O'Grady to return at Catalunya

By Shane Stokes Having missed out on his goal of a strong spring Classics campaign after a bad crash...

By Shane Stokes

Having missed out on his goal of a strong spring Classics campaign after a bad crash on the second stage of Tirreno-Adriatico, Stuart O'Grady will return to racing in the Tour of Catalunya in May, with the goal of being back in strong form for the Dauphiné Libéré and the Tour de France.

The 32 year-old Australian broke his collarbone and five ribs when he slammed into a pothole and crashed heavily. He told Cyclingnews on Thursday that he is finally starting to get over the injuries, and hopes to resume training soon.

"Things have really come along in leaps and bounds today," he said. "I think it has been about 12 days since the crash, I am now getting myself dressed and have quite a lot of mobility, taking the brace off. I have been seeing a chiropractor every day for the last few days and that is really helped to make a huge improvement.

"I will be on the home trainer in the next four to five days. It is not the collarbone at all - that is not actually giving me any pain, it is the bottom part of the rib cage that is the problem. But I can breathe quite normally now without any pain, as long as I am not puffing and going over the top with it. So I think I will get on my bike sooner than expected."

O'Grady was targeting a strong ride in last weekend's Milan-San Remo classic. He says that it is one of his favourite races, along with the Tour of Flanders, and has posted results there in the past to suggest that it is within his scope of winning it. He was fourth last year and third the year before that, and also took third in the 2003 Tour of Flanders. Both were season aims; both of those goals will have to be postponed for another year. But disappointed as he is, he is able to see a silver lining in it all.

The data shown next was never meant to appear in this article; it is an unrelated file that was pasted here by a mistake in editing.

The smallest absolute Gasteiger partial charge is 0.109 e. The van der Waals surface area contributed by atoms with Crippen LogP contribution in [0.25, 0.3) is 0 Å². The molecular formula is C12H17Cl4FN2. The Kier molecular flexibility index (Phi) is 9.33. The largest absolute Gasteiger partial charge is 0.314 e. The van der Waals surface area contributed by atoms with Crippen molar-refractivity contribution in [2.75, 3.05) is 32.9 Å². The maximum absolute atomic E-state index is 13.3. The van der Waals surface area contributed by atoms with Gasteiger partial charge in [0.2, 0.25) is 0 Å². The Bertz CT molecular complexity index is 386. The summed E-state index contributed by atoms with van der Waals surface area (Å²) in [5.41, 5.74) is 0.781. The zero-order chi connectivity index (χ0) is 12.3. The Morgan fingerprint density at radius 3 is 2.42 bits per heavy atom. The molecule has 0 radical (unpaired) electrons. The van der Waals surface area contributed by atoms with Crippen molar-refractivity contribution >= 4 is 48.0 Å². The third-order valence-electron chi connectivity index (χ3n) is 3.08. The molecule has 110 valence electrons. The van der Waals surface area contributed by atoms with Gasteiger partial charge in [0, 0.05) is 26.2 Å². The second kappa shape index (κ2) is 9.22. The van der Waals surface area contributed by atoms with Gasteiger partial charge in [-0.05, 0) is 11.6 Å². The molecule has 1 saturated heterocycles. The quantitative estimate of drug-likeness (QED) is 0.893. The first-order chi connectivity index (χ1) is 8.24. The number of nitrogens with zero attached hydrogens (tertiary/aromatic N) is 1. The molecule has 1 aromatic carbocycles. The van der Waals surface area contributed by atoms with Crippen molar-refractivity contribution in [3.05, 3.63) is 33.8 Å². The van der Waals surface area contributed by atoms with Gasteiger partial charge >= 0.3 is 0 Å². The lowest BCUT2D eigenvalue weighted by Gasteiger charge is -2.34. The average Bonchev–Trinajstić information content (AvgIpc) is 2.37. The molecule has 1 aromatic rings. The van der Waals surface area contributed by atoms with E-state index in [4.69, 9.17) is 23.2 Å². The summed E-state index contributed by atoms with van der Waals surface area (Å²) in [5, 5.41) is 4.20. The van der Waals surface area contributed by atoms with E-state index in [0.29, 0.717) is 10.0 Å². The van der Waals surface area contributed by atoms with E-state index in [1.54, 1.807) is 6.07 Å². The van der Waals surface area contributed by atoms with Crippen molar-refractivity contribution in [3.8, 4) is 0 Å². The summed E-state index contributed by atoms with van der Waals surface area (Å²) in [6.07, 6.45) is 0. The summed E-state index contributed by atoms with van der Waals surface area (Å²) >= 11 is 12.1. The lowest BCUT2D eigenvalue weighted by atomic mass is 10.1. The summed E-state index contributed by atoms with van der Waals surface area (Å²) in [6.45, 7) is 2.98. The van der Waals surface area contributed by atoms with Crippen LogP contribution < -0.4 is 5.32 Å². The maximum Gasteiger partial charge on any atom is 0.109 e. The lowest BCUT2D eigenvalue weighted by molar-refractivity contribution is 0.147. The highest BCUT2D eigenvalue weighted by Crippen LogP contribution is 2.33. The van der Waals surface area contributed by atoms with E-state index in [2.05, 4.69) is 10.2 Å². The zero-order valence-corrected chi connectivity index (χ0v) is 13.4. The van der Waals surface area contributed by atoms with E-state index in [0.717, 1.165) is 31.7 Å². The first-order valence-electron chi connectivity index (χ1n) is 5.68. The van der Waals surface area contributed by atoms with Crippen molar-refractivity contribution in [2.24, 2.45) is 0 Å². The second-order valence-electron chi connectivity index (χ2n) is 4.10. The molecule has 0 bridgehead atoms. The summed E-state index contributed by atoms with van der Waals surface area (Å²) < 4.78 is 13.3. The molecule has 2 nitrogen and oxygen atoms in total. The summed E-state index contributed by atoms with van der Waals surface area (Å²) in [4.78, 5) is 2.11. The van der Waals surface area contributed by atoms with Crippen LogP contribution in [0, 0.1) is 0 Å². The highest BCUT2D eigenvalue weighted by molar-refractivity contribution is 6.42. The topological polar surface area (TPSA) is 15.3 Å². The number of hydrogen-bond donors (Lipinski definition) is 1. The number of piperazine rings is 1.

"I guess one thing that comes out of this is that although I will miss the Classics, I'll be fresher and hungrier and angrier than ever when I get back on the bike," he says philosophically. "You have got to take the positives from this kind of situation. When I think back to 2004, I missed some of the Classics but had the best year of my life. Riders who miss the start of the season seem to really kick on well at the end of the season, so that is acting as an inspiration and a motivation at the moment."

"I have a programme laid out. I will definitely be doing the Tour of Catalunya, and maybe a few one-day races up in Denmark a few days before it. I might start off up there, but definitely Catalunya. It could work out well; I was programmed to have a break after Paris-Roubaix, with four weeks off. But instead of having that time off after Roubaix, I will just have an enforced break now. In hindsight, I guess another benefit is that I will have had my break so I will be raring to go, doing full training when I would have been resting. So hopefully come the Dauphiné and the Tour, I will be going very well."

A feature on Stuart O'Grady will be published on Cyclingnews soon.

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